The founding father of the anti-GMO movement reversed his opinions because science

Mark Lynas gained fame for his environmental advocacy, and was also known for his fight against GMOs in food, practically founding the movement with a series of both academic and popular science articles.

Mark Lynas gained fame for his environmental advocacy, especially his book “Six Degrees: Our Life for a Hotter Planet.” Lynas was also known for his fight against genetically modified organisms in food, practically founding the movement with a series of both academic and popular science articles.

Lynas recently announced that he has changed his position on GMOs. Lynas, a fellow at Cornell University’s College of Agriculture and Life Sciences, revealed that his change in opinion was not inspired by peers, but by internet trolls, who harshly commented on an article he wrote for The Guardian.

“I was enjoying being celebrated as a trusted scientific authority. And the comments under my anti-GMO article said, ‘This guy doesn’t know what the hell he’s talking about. He’s clearly not familiar with the science on the issue.’ That wounded me,” said Lynas. “So, I actually learned something from Internet comments. I realized that I had to shut up. Then I had to educate myself and start right back to basics.”

Inspired by the trolls, Lynas conducted new research and learned about the real motives of GMO producers. With the world population expected to reach 9.6 billion by 2050, Lynas realized that it would be nearly impossible to feed the world without using technology. He called his previous anti-GMO views “quaint and idealistic,” and blamed it on his youthful optimism.

Lynas was growing disillusioned by the anti-GMO movement a decade before his reversal, realizing that anti-GMO advocates were often close-minded and shut out new information that challenged their beliefs. Now, Lynas is reviled by the online anti-GMO movement for being a traitor to their cause.

In 2013, Lynas revealed his reversal to a shocked crowd at the Oxford Farming Conference. According to his account, the crowd reacted with stunned applause.

“It was a complete demolition, not just of anti-GMO but of the whole organic thing,” Lynas said to The Guardian. “For a lot of people, it was an ‘Oh f***’ moment. They realized they’d been lied to, at a very profound level, by the very people they’d trusted.”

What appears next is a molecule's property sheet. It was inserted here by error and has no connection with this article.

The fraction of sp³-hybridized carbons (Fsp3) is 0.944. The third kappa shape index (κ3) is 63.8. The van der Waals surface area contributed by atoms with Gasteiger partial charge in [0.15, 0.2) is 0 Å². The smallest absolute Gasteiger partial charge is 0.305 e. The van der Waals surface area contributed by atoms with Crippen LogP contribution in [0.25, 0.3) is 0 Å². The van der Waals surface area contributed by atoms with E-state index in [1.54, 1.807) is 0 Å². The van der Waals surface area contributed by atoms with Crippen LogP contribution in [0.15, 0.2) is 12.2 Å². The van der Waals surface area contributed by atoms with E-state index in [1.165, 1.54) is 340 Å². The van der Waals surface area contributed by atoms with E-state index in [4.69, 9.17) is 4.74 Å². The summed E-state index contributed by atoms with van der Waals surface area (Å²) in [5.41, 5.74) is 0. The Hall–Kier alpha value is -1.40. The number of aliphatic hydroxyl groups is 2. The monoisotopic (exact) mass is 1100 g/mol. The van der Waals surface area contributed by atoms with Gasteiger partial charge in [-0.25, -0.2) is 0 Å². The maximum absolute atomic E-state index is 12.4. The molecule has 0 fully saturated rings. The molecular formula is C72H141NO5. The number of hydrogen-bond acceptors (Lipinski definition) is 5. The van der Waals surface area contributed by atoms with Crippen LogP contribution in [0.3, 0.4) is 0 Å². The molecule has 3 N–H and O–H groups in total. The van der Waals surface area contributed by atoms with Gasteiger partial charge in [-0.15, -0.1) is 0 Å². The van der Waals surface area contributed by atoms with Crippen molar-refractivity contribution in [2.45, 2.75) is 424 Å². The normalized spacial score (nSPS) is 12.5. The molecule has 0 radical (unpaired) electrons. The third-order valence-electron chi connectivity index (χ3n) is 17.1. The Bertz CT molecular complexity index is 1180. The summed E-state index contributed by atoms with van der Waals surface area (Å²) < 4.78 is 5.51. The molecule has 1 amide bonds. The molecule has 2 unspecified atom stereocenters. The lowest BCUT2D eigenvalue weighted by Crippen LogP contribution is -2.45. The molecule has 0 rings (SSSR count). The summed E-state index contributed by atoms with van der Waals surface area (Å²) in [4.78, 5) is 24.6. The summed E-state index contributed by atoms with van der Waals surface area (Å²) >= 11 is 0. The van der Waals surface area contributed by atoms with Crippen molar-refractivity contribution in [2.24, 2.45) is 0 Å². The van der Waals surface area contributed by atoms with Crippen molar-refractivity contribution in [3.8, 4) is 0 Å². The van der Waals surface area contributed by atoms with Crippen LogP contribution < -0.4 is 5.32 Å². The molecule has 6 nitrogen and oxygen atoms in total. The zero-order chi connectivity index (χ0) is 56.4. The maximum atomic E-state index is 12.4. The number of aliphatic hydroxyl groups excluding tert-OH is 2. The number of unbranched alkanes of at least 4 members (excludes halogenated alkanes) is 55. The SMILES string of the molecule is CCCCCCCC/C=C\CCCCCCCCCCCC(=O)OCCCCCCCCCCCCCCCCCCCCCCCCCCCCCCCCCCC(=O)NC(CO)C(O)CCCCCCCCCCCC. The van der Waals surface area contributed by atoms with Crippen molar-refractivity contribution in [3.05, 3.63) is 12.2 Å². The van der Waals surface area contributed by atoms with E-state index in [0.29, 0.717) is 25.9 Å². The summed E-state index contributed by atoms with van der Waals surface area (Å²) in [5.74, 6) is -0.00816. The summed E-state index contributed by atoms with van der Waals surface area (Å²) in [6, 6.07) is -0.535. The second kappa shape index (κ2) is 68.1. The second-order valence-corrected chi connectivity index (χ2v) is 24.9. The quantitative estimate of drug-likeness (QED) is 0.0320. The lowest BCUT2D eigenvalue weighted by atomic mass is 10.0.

Featured image via Flickr

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  1. John Baker

    December 27, 2015 at 4:10 pm

    Lynas is far from the only so-called “expert” who really didn’t have a clue what he was talking about. Sometime, as I don’t doubt is the case with Lynas, intentions are good, but real knowledge is lacking. In other cases, the deception is deliberate. Either way, it’s doing people a disservice. Pointing out that the guy they’re trusting to keep them informed doesn’t actually know what he’s talking about isn’t trolling. It’s attempting to right a wrong.

  2. andrew

    December 27, 2015 at 8:08 pm

    If the point of this tech was to feed the hungry, then why no mention of the intellectual property rights and widespread theft committed by these corporations?

  3. Stephan Neidenbach

    December 28, 2015 at 8:14 am

    Because not all GMOs are patented and many nonGMOs are. Your concern is irrelevant to this topic.

  4. Chan

    December 28, 2015 at 8:28 am

    Because practical application and potential for benefit to the creator are not mutually exclusive things. If someone created a cure for cancer and charged through the nose for it, the point of their tech is both to save lives (function) and to benefit them (motive).
    Secondly, how much of this “widespread” property rights and theft is verifiable and not just rumours somebody made up. (This includes news articles citing other news articles citing random blogs on the internet) I’ve worked at both a University and in a mid-sized Coporation, and everyone with any aspiration to do anything inventive or innovative knows clearly where things stand in regards to IP laws, and let me tell you – people who sweat blood and tears for their achievements are pretty eager to learn how to protect themselves.

  5. Michael

    December 28, 2015 at 8:33 am

    Because that has nothing to do with the science of GMOs. That’s corporate issues to be argued separately.

  6. Joe Reil

    December 28, 2015 at 9:25 am

    Citation? I do know that every example of this I’ve seen about Monsanto specifically turns out to not be true, either an outright lie or a distortion of what actually happened.

  7. Fredrik

    December 28, 2015 at 9:48 am

    Andrew, because it’s not true. It just isn’t true.
    IPRs are a necessity for any corporation to do any R&D. The widely believed “theft” by biotech companies (I imagine you’re speaking of something in the lines of Monsanto suing a poor farmer because Monsanto patented genes spread by the wind) simply never happened. Look it up. See if you can find the origin of that story. And farmers chose GMO’s, because it increases yields, or decreases need for labor, or less fertilizer/pesticides/herbicides or all above.

    And no, I’m not payed off by the “GMO lobby”. I’m simply some Swedish guy on vacation in Thailand, doing the last nightly “internetting” before bed, who gets mad at reading stupidity thrown up by people who just wont accept that the SCIENTIFIC GODDAMNED CONSENSUS speaks against their anti biotech, organic religion.

  8. Mark T

    December 28, 2015 at 11:06 am

    Could you list a few examples of the ‘widespread theft’ please. From reputable sources.

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